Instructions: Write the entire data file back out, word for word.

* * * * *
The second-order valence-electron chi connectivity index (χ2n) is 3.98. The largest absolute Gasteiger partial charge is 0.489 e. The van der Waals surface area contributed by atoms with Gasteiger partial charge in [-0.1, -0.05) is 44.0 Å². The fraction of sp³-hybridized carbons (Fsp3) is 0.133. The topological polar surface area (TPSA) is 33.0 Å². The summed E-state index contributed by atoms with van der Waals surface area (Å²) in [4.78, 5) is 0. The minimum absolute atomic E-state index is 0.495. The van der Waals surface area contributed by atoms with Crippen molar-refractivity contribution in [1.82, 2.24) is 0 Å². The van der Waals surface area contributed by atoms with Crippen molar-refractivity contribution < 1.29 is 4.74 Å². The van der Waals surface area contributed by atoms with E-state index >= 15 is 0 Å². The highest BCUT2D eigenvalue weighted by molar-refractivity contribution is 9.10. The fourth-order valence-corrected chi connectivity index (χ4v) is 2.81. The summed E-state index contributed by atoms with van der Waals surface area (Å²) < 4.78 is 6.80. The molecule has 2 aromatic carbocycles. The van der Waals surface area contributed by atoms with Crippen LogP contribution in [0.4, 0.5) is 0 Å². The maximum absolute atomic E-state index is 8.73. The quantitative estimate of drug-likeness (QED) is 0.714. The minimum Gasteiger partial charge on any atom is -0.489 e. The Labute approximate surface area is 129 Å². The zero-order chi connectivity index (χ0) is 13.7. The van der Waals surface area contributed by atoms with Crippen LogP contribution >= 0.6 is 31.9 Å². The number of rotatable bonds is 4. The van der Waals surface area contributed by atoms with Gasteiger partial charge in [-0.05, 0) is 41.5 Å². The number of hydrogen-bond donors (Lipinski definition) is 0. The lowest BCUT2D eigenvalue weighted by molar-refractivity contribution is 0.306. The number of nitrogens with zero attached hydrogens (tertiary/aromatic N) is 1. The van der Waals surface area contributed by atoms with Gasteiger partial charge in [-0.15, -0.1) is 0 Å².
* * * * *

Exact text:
The second-order valence-electron chi connectivity index (χ2n) is 3.98. The largest absolute Gasteiger partial charge is 0.489 e. The van der Waals surface area contributed by atoms with Gasteiger partial charge in [-0.1, -0.05) is 44.0 Å². The fraction of sp³-hybridized carbons (Fsp3) is 0.133. The topological polar surface area (TPSA) is 33.0 Å². The summed E-state index contributed by atoms with van der Waals surface area (Å²) in [4.78, 5) is 0. The minimum absolute atomic E-state index is 0.495. The van der Waals surface area contributed by atoms with Crippen molar-refractivity contribution in [1.82, 2.24) is 0 Å². The van der Waals surface area contributed by atoms with Crippen molar-refractivity contribution < 1.29 is 4.74 Å². The van der Waals surface area contributed by atoms with E-state index >= 15 is 0 Å². The highest BCUT2D eigenvalue weighted by molar-refractivity contribution is 9.10. The fourth-order valence-corrected chi connectivity index (χ4v) is 2.81. The summed E-state index contributed by atoms with van der Waals surface area (Å²) < 4.78 is 6.80. The molecule has 2 aromatic carbocycles. The van der Waals surface area contributed by atoms with Crippen LogP contribution in [0.4, 0.5) is 0 Å². The maximum absolute atomic E-state index is 8.73. The quantitative estimate of drug-likeness (QED) is 0.714. The minimum Gasteiger partial charge on any atom is -0.489 e. The Labute approximate surface area is 129 Å². The zero-order chi connectivity index (χ0) is 13.7. The van der Waals surface area contributed by atoms with Crippen LogP contribution >= 0.6 is 31.9 Å². The number of rotatable bonds is 4. The van der Waals surface area contributed by atoms with Gasteiger partial charge in [-0.05, 0) is 41.5 Å². The number of hydrogen-bond donors (Lipinski definition) is 0. The lowest BCUT2D eigenvalue weighted by molar-refractivity contribution is 0.306. The number of nitrogens with zero attached hydrogens (tertiary/aromatic N) is 1. The van der Waals surface area contributed by atoms with Gasteiger partial charge in [-0.15, -0.1) is 0 Å².